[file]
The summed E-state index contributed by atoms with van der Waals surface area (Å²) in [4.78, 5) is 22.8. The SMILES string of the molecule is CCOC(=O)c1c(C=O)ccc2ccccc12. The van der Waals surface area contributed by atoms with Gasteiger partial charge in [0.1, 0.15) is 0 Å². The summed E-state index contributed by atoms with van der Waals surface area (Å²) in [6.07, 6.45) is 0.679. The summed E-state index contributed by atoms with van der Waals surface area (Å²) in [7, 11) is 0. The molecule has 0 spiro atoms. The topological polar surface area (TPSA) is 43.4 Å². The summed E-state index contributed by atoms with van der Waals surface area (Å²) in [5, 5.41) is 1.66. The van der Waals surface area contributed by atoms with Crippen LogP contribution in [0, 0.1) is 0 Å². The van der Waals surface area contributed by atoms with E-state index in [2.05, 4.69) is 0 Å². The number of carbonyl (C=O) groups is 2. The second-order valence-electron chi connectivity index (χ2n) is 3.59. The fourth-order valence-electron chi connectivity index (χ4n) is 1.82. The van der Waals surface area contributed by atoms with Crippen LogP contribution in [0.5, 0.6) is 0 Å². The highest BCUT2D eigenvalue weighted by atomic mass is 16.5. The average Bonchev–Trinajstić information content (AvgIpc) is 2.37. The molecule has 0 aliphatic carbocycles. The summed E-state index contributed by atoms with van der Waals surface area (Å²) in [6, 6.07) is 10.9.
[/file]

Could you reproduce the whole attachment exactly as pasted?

The summed E-state index contributed by atoms with van der Waals surface area (Å²) in [4.78, 5) is 22.8. The SMILES string of the molecule is CCOC(=O)c1c(C=O)ccc2ccccc12. The van der Waals surface area contributed by atoms with Gasteiger partial charge in [0.1, 0.15) is 0 Å². The summed E-state index contributed by atoms with van der Waals surface area (Å²) in [6.07, 6.45) is 0.679. The summed E-state index contributed by atoms with van der Waals surface area (Å²) in [7, 11) is 0. The molecule has 0 spiro atoms. The topological polar surface area (TPSA) is 43.4 Å². The summed E-state index contributed by atoms with van der Waals surface area (Å²) in [5, 5.41) is 1.66. The van der Waals surface area contributed by atoms with Crippen LogP contribution in [0, 0.1) is 0 Å². The van der Waals surface area contributed by atoms with E-state index in [2.05, 4.69) is 0 Å². The number of carbonyl (C=O) groups is 2. The second-order valence-electron chi connectivity index (χ2n) is 3.59. The fourth-order valence-electron chi connectivity index (χ4n) is 1.82. The van der Waals surface area contributed by atoms with Crippen LogP contribution in [0.5, 0.6) is 0 Å². The highest BCUT2D eigenvalue weighted by atomic mass is 16.5. The average Bonchev–Trinajstić information content (AvgIpc) is 2.37. The molecule has 0 aliphatic carbocycles. The summed E-state index contributed by atoms with van der Waals surface area (Å²) in [6, 6.07) is 10.9.